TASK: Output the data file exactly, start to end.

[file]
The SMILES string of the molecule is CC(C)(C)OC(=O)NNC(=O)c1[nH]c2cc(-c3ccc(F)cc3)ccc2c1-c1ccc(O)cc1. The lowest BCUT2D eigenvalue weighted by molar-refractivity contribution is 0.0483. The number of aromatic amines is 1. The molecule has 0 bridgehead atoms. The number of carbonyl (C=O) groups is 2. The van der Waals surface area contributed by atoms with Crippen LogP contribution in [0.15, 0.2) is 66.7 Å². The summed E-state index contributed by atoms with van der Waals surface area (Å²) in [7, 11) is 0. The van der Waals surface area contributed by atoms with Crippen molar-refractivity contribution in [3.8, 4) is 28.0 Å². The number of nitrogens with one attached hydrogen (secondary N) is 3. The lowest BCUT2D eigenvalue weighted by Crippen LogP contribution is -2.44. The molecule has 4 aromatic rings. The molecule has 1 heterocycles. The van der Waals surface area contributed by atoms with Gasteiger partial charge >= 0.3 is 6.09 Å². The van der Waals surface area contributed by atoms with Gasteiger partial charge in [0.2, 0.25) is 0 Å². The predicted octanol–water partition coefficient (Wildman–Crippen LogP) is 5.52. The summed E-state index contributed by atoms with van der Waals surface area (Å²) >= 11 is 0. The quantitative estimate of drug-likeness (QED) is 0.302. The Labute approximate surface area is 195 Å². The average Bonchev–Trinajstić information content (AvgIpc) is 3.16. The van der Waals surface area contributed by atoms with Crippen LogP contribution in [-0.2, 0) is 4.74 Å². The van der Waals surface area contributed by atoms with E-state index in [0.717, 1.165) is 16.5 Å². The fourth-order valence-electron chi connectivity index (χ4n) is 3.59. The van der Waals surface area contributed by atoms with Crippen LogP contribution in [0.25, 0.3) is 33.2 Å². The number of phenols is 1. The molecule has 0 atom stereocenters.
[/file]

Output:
The SMILES string of the molecule is CC(C)(C)OC(=O)NNC(=O)c1[nH]c2cc(-c3ccc(F)cc3)ccc2c1-c1ccc(O)cc1. The lowest BCUT2D eigenvalue weighted by molar-refractivity contribution is 0.0483. The number of aromatic amines is 1. The molecule has 0 bridgehead atoms. The number of carbonyl (C=O) groups is 2. The van der Waals surface area contributed by atoms with Crippen LogP contribution in [0.15, 0.2) is 66.7 Å². The summed E-state index contributed by atoms with van der Waals surface area (Å²) in [7, 11) is 0. The van der Waals surface area contributed by atoms with Crippen molar-refractivity contribution in [3.8, 4) is 28.0 Å². The number of nitrogens with one attached hydrogen (secondary N) is 3. The lowest BCUT2D eigenvalue weighted by Crippen LogP contribution is -2.44. The molecule has 4 aromatic rings. The molecule has 1 heterocycles. The van der Waals surface area contributed by atoms with Gasteiger partial charge >= 0.3 is 6.09 Å². The van der Waals surface area contributed by atoms with Gasteiger partial charge in [0.2, 0.25) is 0 Å². The predicted octanol–water partition coefficient (Wildman–Crippen LogP) is 5.52. The summed E-state index contributed by atoms with van der Waals surface area (Å²) >= 11 is 0. The quantitative estimate of drug-likeness (QED) is 0.302. The Labute approximate surface area is 195 Å². The average Bonchev–Trinajstić information content (AvgIpc) is 3.16. The van der Waals surface area contributed by atoms with Crippen LogP contribution in [-0.2, 0) is 4.74 Å². The van der Waals surface area contributed by atoms with E-state index in [0.717, 1.165) is 16.5 Å². The fourth-order valence-electron chi connectivity index (χ4n) is 3.59. The van der Waals surface area contributed by atoms with Crippen LogP contribution in [0.25, 0.3) is 33.2 Å². The number of phenols is 1. The molecule has 0 atom stereocenters.